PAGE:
Labels

Monday, January 29, 2018

This Horse Is Acting Like My First Husband!!



Ignorance of the horse's mind, one's personal emotional baggage, and the misconceptions that result from the two are major impediments to developing a meaningful, safe relationship with horses. The horse's primary social goal is to achieve a state security. Same is true of all prey animals who live in herds. The human's primary social goal is to achieve autonomy. Same is true of all mammalian predators.

When we interpret a horse's behavior as a result of the desire to be autonomous we are making the first huge step towards completely misunderstanding the horse. The cliché, "That horse is just testing you", is generally meant to mean that he is testing you to see if he can get away with bad behavior.

No, that is not what he is testing. He is testing you to see if you have the power to provide him with security. That is why he resists being lead. That is why he resists being caught. That is why he "just won't listen."

He is "herd bound" or "barn sour" because he feels secure with the herd and not with you. Trust is more than the horse feeling secure that you will not abuse him. Trust requires the horse to feel that if a crisis breaks out you will protect him.

If you attribute his "misbehavior" to being stubborn it is time for you to go back to the drawing board. In a herd or small band situation the lead horse, (male or female the distinction is irrelevant) controls the direction and speed of movement over the other horses in their grouping. Those other horses may, at first, "test" that leadership by disobeying. The lead horses will promptly respond with a rebuke, often a bite or a kick. When the horse who is not the leader decides that it is safer complying with the leader than acting autonomously, it begins to relax.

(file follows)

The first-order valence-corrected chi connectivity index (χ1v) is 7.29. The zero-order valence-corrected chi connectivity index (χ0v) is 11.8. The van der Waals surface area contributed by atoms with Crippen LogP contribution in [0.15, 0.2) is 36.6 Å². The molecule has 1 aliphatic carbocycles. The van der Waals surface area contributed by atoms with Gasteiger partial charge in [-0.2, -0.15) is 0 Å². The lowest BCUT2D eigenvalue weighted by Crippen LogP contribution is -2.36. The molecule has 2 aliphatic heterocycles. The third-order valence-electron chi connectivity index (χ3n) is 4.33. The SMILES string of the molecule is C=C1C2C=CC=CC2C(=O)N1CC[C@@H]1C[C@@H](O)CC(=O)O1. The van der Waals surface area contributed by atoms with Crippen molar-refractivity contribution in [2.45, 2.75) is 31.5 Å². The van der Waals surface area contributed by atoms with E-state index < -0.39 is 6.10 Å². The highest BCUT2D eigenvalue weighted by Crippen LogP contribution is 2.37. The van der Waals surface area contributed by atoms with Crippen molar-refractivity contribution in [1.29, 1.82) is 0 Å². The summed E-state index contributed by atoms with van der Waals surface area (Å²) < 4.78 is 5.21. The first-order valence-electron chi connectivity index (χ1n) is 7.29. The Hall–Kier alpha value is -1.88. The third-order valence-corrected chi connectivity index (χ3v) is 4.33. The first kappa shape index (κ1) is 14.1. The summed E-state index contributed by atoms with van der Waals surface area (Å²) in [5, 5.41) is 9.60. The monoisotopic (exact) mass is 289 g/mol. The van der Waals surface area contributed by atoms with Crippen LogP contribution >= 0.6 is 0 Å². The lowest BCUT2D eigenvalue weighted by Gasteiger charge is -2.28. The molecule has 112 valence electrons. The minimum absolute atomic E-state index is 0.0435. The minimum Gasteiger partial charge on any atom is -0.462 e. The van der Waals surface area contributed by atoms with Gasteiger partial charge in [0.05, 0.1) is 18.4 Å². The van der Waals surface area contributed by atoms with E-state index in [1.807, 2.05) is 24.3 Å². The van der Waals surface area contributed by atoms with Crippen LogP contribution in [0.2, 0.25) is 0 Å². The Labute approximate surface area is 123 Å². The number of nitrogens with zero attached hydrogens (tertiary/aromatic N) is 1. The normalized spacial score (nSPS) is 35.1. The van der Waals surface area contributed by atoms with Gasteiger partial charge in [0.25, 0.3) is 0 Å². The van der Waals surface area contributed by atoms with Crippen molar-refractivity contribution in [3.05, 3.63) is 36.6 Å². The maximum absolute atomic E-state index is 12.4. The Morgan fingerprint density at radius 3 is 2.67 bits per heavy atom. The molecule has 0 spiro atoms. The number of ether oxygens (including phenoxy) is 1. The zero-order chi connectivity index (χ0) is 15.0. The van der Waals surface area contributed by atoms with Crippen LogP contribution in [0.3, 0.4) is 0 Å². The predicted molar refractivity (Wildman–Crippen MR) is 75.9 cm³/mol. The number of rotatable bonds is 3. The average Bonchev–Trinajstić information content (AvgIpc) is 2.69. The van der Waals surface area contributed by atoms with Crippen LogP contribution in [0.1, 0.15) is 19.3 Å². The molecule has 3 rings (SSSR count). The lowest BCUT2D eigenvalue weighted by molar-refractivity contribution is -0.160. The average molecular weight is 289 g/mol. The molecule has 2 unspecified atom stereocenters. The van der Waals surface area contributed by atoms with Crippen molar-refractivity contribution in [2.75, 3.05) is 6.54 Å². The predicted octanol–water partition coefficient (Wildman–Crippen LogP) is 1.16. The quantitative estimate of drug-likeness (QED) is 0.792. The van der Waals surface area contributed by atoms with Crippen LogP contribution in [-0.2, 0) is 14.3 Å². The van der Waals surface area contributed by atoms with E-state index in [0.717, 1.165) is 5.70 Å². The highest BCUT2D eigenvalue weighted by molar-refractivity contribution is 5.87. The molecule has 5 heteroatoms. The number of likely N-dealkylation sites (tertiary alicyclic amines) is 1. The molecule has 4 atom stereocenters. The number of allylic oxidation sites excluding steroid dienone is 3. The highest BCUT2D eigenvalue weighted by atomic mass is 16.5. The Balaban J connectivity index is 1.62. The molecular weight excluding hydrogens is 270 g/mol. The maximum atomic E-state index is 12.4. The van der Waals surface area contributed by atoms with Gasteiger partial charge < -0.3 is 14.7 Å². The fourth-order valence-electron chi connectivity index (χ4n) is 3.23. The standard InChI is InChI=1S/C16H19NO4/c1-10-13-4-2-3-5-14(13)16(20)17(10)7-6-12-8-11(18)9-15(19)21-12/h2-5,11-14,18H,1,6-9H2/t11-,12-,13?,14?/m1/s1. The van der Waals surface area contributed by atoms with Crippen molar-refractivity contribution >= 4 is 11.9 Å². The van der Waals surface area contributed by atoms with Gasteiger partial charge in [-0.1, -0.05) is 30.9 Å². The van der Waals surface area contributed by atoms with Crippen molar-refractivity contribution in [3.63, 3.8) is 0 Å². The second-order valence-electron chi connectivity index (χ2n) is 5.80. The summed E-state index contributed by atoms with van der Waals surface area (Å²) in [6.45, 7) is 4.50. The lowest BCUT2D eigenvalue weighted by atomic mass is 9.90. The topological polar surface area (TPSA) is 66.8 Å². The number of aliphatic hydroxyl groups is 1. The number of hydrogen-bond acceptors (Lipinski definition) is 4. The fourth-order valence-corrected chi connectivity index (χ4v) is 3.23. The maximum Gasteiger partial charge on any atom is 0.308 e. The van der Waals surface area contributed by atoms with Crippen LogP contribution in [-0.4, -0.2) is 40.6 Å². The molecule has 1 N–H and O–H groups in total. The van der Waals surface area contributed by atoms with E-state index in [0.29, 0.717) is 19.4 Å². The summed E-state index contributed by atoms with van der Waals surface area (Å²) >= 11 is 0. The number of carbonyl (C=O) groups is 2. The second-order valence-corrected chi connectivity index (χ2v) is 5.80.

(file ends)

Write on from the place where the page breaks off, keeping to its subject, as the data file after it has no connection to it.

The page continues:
It has found security in the presence of that leader. Leadership in the herd or band is not only shown by control. There are strong bounds of affection that strengthen that feeling of security. A close relationship with a horse is best created when one interacts with the horse using 51% control and 49% affection. Indeed, no horse will ever feel completely secure with any human that refuses to control that horse, nor will the horse feel completely secure with any human that refuses to demonstrate effusive affection in a manner that a horse understands.

If you refuse to take control of your horse it is not because you "just love him too much and do not want to be mean to him." It is because of the personal emotional baggage that you are bringing to the relationship. You either feel that you are not capable of being a leader or your relationships with others have caused you to equate leadership with abuse.

The irony is that an unwillingness to assume leadership of the horse is abuse of that horse. Not only are you letting him down in the short run by failing to provide him with a feeling of security you are failing him in the long run by producing an insecure horse that is not safe around people.

There is a fortune to be made writing books and doing clinics teaching the exact opposite to gullible audiences who love hearing that they are actually succeeding by failing their horses. That they are proving their virtue by letting the horse decide everything for itself--that indulging your horse as if it were a human infant shows the "partnership" that you have created.

Your horse is not a human. Your horse is not a dog. Your horse is not your child and your horse is not your first husband. Your horse is a horse.

Give him the dignity treating him as a horse.


1 comment:

George W said...

This is not only important...it is a foundation block.
Thos concept, along with learning and understanding the language of the horse are pretty much a complete education in how to exist in the world of the horse.

What is truly sad is that people have to be told that a horse is not a child....nor a dog...etc...e was a time when this was about as commonly understood as "water is wet."